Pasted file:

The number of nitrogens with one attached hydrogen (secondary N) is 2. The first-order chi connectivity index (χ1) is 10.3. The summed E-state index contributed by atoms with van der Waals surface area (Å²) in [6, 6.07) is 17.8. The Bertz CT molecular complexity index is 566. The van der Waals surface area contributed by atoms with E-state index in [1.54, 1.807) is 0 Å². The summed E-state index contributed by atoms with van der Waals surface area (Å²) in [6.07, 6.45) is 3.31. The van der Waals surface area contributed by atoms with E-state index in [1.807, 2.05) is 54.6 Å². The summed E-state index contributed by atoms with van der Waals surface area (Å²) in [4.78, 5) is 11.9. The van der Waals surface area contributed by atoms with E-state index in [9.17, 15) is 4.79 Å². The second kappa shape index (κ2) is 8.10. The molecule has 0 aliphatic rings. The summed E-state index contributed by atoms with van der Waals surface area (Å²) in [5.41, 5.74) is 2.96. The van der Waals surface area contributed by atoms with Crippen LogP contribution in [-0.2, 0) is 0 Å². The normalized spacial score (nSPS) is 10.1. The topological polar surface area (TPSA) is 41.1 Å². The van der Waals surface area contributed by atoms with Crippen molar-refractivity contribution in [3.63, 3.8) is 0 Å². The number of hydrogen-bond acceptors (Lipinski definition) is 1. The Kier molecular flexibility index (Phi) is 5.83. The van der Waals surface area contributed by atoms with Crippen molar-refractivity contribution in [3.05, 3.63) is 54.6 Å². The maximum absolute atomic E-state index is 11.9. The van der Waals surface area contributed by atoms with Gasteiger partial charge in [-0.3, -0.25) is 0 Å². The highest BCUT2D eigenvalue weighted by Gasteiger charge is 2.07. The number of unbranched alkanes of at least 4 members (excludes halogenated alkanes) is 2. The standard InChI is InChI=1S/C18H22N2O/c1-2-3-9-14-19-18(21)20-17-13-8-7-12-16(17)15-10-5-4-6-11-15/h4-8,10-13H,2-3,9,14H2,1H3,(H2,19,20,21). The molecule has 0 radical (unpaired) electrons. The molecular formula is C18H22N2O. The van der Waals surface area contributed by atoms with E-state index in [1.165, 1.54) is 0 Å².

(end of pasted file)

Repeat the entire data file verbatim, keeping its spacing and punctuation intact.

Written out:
The number of nitrogens with one attached hydrogen (secondary N) is 2. The first-order chi connectivity index (χ1) is 10.3. The summed E-state index contributed by atoms with van der Waals surface area (Å²) in [6, 6.07) is 17.8. The Bertz CT molecular complexity index is 566. The van der Waals surface area contributed by atoms with E-state index in [1.54, 1.807) is 0 Å². The summed E-state index contributed by atoms with van der Waals surface area (Å²) in [6.07, 6.45) is 3.31. The van der Waals surface area contributed by atoms with E-state index in [1.807, 2.05) is 54.6 Å². The summed E-state index contributed by atoms with van der Waals surface area (Å²) in [4.78, 5) is 11.9. The van der Waals surface area contributed by atoms with E-state index in [9.17, 15) is 4.79 Å². The second kappa shape index (κ2) is 8.10. The molecule has 0 aliphatic rings. The summed E-state index contributed by atoms with van der Waals surface area (Å²) in [5.41, 5.74) is 2.96. The van der Waals surface area contributed by atoms with Crippen LogP contribution in [-0.2, 0) is 0 Å². The normalized spacial score (nSPS) is 10.1. The topological polar surface area (TPSA) is 41.1 Å². The van der Waals surface area contributed by atoms with Crippen molar-refractivity contribution in [3.63, 3.8) is 0 Å². The number of hydrogen-bond acceptors (Lipinski definition) is 1. The Kier molecular flexibility index (Phi) is 5.83. The van der Waals surface area contributed by atoms with Crippen molar-refractivity contribution in [3.05, 3.63) is 54.6 Å². The maximum absolute atomic E-state index is 11.9. The van der Waals surface area contributed by atoms with Gasteiger partial charge in [-0.3, -0.25) is 0 Å². The highest BCUT2D eigenvalue weighted by Gasteiger charge is 2.07. The number of unbranched alkanes of at least 4 members (excludes halogenated alkanes) is 2. The standard InChI is InChI=1S/C18H22N2O/c1-2-3-9-14-19-18(21)20-17-13-8-7-12-16(17)15-10-5-4-6-11-15/h4-8,10-13H,2-3,9,14H2,1H3,(H2,19,20,21). The molecule has 0 radical (unpaired) electrons. The molecular formula is C18H22N2O. The van der Waals surface area contributed by atoms with E-state index in [1.165, 1.54) is 0 Å².